women who don’t fit the media’s image of beauty MOST WOMEN. Maybe you’re a woman of color. Maybe your size isn’t a single digit (double zeros, you are not included in this sympathy group). Maybe you don’t have long silky wavy hair. Maybe your skin tone isn’t even or you’re prone to breakouts or you’re just “plain”. Maybe you are a human walking around in the real world rather than an airbrushed/Photoshopped image in a magazine. And whatever one or combination of these you are, you subsequently grew up thinking there was something “wrong” with you. You started brushing it off or being embarrassed when someone called you “beautiful,” because they had to be just taking pity on you or trying to make you feel better. I think the thing most women (most people, I’m sure, but “beauty” is generally female territory) are raised to have in common is insecurities that could eat us alive.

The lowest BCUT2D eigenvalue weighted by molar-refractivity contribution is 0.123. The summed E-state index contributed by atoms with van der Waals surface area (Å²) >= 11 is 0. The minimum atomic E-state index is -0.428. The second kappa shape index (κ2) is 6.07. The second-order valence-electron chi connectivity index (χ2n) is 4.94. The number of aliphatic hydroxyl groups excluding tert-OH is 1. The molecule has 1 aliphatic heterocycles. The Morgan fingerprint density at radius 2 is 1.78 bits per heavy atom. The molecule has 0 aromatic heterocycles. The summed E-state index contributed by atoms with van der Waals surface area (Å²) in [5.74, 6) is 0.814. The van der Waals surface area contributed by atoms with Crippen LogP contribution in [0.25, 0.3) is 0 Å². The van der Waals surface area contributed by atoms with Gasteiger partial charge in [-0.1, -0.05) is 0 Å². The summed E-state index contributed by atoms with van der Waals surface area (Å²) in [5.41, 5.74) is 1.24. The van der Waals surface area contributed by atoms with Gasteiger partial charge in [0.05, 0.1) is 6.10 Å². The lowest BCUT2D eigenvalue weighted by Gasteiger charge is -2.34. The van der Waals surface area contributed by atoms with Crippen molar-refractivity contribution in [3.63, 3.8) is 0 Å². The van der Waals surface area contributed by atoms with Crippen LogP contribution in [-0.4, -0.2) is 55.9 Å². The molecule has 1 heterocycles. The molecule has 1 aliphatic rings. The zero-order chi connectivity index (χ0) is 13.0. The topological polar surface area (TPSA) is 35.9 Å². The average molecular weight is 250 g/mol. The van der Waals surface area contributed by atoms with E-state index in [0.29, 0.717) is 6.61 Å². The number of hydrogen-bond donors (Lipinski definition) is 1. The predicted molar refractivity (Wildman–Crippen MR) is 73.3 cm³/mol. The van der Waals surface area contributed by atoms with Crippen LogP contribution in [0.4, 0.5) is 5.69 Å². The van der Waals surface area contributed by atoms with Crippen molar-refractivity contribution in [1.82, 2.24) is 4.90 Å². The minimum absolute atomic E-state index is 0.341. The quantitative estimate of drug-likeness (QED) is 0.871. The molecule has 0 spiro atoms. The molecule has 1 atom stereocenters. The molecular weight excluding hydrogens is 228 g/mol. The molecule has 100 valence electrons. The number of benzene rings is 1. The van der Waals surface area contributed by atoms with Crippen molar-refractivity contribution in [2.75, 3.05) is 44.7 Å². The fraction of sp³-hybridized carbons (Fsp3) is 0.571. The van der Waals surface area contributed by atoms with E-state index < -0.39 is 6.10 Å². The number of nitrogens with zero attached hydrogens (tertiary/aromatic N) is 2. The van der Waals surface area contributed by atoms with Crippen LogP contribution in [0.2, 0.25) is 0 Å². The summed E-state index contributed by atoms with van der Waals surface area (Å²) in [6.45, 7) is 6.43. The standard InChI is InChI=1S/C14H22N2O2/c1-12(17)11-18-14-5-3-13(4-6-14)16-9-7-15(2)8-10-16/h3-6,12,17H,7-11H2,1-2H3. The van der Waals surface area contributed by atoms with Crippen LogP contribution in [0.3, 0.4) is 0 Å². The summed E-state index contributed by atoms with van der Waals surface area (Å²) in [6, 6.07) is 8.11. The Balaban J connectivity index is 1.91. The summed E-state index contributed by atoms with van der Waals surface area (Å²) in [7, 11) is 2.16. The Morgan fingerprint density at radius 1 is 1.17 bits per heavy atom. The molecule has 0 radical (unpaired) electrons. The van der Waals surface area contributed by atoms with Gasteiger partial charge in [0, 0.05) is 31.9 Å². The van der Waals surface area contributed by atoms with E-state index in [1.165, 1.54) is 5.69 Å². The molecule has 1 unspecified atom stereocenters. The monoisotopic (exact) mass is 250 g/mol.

And the cold hard truth is that insecurity is not beautiful. When your insecurities are ruling you, you don’t walk in beauty. You hide your smile behind your hands. You try to dress how you think you’re supposed to dress, rather than adhering to your own personal style. You use make-up to hide rather than to accentuate. Generally, you are afraid to own the things that make you unique. A guy once told me that confidence makes a woman sexy, and I think something similar can be said about what makes women beautiful. I think it’s hard, if not impossible, for a woman who does not love herself to feel beautiful. Maybe she can feel hot, or sexy, or desirable, or cute, but so much of beauty dwells in self-acceptance.
That’s not to say there’s no room for self-improvement in the quest to find your own beauty. Quite the opposite, in fact–I think people who love themselves must always want to better themselves; when you love someone, don’t you want to encourage them to be the person they can be? If you’re overweight, wanting to lose weight doesn’t mean you hate yourself, or that you think your current body is anything but beautiful. It just means you recognize that healthy is beautiful too. Even more of a sidenote: I can’t stand people who criticize women who “go natural” but still wear makeup or perfume or eat things that aren’t organic–I didn’t say I was purifying my entire existence.